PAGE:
Then it was agony and ecstasy. Fumbling to get the tripod open, taking off gloves to get the camera onto the tripod, ripping off the balaclava because it was causing the breath to freeze on your glasses, and finally taking that first 15-second frame, followed by triumphant shouting when the ghostly green lights appeared on the camera screen. The Sami believe that making loud noises when the northern lights are moving quickly invites death, but either they weren’t moving very fast, or the lights had mercy on excited tourists, who were trying to solve the problem of taking pictures of themselves with the aurora (light the people up with a torch).
Eventually the lights, which looked greyish to the naked eye, faded, and we nipped back into the car for a restorative thermos of cocoa, and tried to get the feeling back in our hands. The experience lasted about half an hour. Cross one off the bucket list.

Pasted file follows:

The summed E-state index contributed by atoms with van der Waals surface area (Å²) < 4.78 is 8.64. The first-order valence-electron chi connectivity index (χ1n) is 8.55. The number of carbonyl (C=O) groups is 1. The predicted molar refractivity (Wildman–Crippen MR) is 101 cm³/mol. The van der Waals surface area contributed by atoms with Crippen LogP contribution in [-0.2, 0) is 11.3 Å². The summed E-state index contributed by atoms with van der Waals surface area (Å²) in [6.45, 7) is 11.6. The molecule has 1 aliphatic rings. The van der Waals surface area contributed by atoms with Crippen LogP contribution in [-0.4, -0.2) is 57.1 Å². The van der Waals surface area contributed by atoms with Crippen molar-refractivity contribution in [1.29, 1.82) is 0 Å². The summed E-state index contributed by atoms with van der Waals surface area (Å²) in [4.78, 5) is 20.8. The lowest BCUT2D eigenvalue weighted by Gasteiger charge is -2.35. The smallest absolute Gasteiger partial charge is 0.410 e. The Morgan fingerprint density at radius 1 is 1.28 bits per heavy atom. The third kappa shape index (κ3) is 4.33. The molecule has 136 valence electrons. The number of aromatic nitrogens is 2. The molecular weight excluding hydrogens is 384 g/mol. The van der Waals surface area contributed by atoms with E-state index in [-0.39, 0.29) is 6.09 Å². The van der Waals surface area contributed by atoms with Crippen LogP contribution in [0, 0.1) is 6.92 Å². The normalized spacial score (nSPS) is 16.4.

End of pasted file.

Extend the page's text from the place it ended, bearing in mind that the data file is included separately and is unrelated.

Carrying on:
The lights graced us for two nights in Alta, and two more on the next leg of our trip – a four-night cruise on the Hurtigruten line, on a ship aptly named Nordlys (northern lights). Hurtigruten, literally “the fast route”, developed as a freight service, that took passengers as well. It still transports cargo from Bergen up the coastline into the Arctic Circle, and down again, stopping at three or four ports a day, often just for half an hour. We caught it on the way back down from Hammerfest, which, at 70 degrees north, is the world’s northernmost town.